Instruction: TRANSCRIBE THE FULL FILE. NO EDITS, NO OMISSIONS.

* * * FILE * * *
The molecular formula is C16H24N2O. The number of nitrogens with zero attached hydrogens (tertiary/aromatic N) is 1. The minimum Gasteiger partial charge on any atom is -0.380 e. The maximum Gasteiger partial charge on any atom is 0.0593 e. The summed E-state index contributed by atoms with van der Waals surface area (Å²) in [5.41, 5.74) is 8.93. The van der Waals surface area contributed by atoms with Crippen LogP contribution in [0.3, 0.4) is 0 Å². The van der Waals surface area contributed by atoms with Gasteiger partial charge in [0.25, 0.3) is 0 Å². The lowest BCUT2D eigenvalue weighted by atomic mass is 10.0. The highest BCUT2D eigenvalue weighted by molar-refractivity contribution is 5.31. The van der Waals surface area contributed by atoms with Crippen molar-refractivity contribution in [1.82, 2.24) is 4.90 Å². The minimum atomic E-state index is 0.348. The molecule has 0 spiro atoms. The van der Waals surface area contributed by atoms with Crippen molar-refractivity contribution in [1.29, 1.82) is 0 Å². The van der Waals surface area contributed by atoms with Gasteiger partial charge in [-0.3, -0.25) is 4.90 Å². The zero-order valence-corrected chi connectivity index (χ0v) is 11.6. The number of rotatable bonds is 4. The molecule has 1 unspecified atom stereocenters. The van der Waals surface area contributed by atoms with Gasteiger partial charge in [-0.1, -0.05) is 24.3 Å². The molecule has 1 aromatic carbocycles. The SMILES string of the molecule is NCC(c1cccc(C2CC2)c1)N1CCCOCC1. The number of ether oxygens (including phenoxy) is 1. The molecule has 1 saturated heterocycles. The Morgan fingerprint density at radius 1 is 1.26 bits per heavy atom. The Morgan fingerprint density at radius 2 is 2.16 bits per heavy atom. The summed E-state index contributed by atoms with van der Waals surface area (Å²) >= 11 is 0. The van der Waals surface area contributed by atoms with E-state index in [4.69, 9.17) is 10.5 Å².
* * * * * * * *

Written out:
The molecular formula is C16H24N2O. The number of nitrogens with zero attached hydrogens (tertiary/aromatic N) is 1. The minimum Gasteiger partial charge on any atom is -0.380 e. The maximum Gasteiger partial charge on any atom is 0.0593 e. The summed E-state index contributed by atoms with van der Waals surface area (Å²) in [5.41, 5.74) is 8.93. The van der Waals surface area contributed by atoms with Crippen LogP contribution in [0.3, 0.4) is 0 Å². The van der Waals surface area contributed by atoms with Gasteiger partial charge in [0.25, 0.3) is 0 Å². The lowest BCUT2D eigenvalue weighted by atomic mass is 10.0. The highest BCUT2D eigenvalue weighted by molar-refractivity contribution is 5.31. The van der Waals surface area contributed by atoms with Crippen molar-refractivity contribution in [1.82, 2.24) is 4.90 Å². The minimum atomic E-state index is 0.348. The molecule has 0 spiro atoms. The van der Waals surface area contributed by atoms with Crippen molar-refractivity contribution in [1.29, 1.82) is 0 Å². The van der Waals surface area contributed by atoms with Gasteiger partial charge in [-0.3, -0.25) is 4.90 Å². The zero-order valence-corrected chi connectivity index (χ0v) is 11.6. The number of rotatable bonds is 4. The molecule has 1 unspecified atom stereocenters. The van der Waals surface area contributed by atoms with Gasteiger partial charge in [-0.1, -0.05) is 24.3 Å². The molecule has 1 aromatic carbocycles. The SMILES string of the molecule is NCC(c1cccc(C2CC2)c1)N1CCCOCC1. The number of ether oxygens (including phenoxy) is 1. The molecule has 1 saturated heterocycles. The Morgan fingerprint density at radius 1 is 1.26 bits per heavy atom. The Morgan fingerprint density at radius 2 is 2.16 bits per heavy atom. The summed E-state index contributed by atoms with van der Waals surface area (Å²) >= 11 is 0. The van der Waals surface area contributed by atoms with E-state index in [4.69, 9.17) is 10.5 Å².